All material presented, unless specifically indicated otherwise, is under copyright to SVB Wealth Advisory, Inc. and its affiliates and is for informational purposes only. None of the material, nor its content, nor any copy of it, may be altered in any way, transmitted to, copied or distributed to any other party, without the prior express written permission of SVB Wealth Advisory, Inc. All trademarks, service marks and logos used in this material are trademarks or service marks or registered trademarks of SVB Financial Group or one of its affiliates or other entities.

©2016 SVB Financial Group. All rights reserved. Silicon Valley Bank is a member of FDIC and Federal Reserve System. SIVB, SVB>, SVB Financial Group, Silicon Valley Bank Make Next Happen Now, are registered trademarks, used under license. SVB Wealth Advisory, Inc. is a registered investment advisor and non-bank affiliate of Silicon Valley Bank and a member of SVB Financial Group.

Products offered by SVB Wealth Advisory, Inc.:


Are Not insured by the FDIC or any other federal government agency
Are Not deposits of or guaranteed by a Bank
May Lose Value


Neither SVB Wealth Advisory, Inc., Silicon Valley Bank, nor its affiliates provide tax or legal advice. Estate planning requires legal assistance. Please consult your tax or legal advisors for such guidance. Banking services are provided by Silicon Valley Bank, and wealth advisory services are provided by SVB Wealth Advisory, Inc.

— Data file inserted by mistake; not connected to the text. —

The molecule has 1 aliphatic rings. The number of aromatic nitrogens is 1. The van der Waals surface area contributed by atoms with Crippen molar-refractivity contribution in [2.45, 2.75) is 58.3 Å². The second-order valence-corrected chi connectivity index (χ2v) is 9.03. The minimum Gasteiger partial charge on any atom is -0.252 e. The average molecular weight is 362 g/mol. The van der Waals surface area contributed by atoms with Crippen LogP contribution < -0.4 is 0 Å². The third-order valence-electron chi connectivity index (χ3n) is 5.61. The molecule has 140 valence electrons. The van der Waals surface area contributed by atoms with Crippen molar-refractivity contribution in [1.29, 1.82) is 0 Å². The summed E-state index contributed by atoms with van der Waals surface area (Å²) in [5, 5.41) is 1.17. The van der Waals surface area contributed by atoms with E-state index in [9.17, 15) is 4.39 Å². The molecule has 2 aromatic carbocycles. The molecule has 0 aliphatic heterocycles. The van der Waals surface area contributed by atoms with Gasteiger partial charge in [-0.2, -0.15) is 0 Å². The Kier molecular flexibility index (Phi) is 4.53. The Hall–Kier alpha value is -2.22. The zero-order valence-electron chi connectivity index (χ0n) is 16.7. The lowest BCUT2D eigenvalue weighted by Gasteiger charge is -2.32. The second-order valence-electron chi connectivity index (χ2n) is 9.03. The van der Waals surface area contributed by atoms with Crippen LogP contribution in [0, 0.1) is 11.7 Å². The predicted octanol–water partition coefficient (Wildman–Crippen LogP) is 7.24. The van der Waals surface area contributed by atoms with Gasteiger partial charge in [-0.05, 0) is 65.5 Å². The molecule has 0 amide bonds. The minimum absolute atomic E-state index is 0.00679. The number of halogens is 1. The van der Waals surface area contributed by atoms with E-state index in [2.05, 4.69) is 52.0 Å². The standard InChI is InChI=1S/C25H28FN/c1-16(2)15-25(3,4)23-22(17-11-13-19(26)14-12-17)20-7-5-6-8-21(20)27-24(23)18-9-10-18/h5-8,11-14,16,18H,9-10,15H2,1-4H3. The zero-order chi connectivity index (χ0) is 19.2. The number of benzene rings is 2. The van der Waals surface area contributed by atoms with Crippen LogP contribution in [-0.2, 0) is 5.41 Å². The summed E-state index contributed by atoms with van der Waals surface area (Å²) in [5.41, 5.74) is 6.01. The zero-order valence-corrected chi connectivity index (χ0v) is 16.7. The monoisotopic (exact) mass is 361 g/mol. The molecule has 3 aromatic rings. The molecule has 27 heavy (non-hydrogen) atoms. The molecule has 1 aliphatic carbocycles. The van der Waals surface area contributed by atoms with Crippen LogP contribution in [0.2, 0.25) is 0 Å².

0416-001    P-16-14766    04/16

 

 

About the Author

Thomas O’Keefe is the Head of Investment Strategy, responsible for portfolio construction, manager due diligence and market insights. He is focused on driving investment solutions at a firm and client specific level.

Prior to joining SVB, Thomas spent 7 years with Hall Capital Partners, an investment advisor in San Francisco, CA for ultra-high net worth families and institutions. During his tenure with Hall, he contributed in structuring, analyzing and managing portfolios with a balance of optimizing performance, tax efficiency, risk preference and account organization.

Thomas graduated from the Santa Clara Leavey School of Business with a BS in Finance and earned an MS in Financial Analysis from the University of San Francisco. Thomas is a CFA® charterholder.

The individual named here is both a representative of Silicon Valley Bank as well as an investment advisory representative of SVB Wealth Advisory, a registered investment advisor and non-bank affiliate of Silicon Valley Bank, member FDIC . Bank products are offered by SVB Private Bank, a division of Silicon Valley Bank. Products offered by SVB Wealth Advisory, Inc. are not FDIC insured, are not deposits or other obligations of Silicon Valley Bank, and may lose value.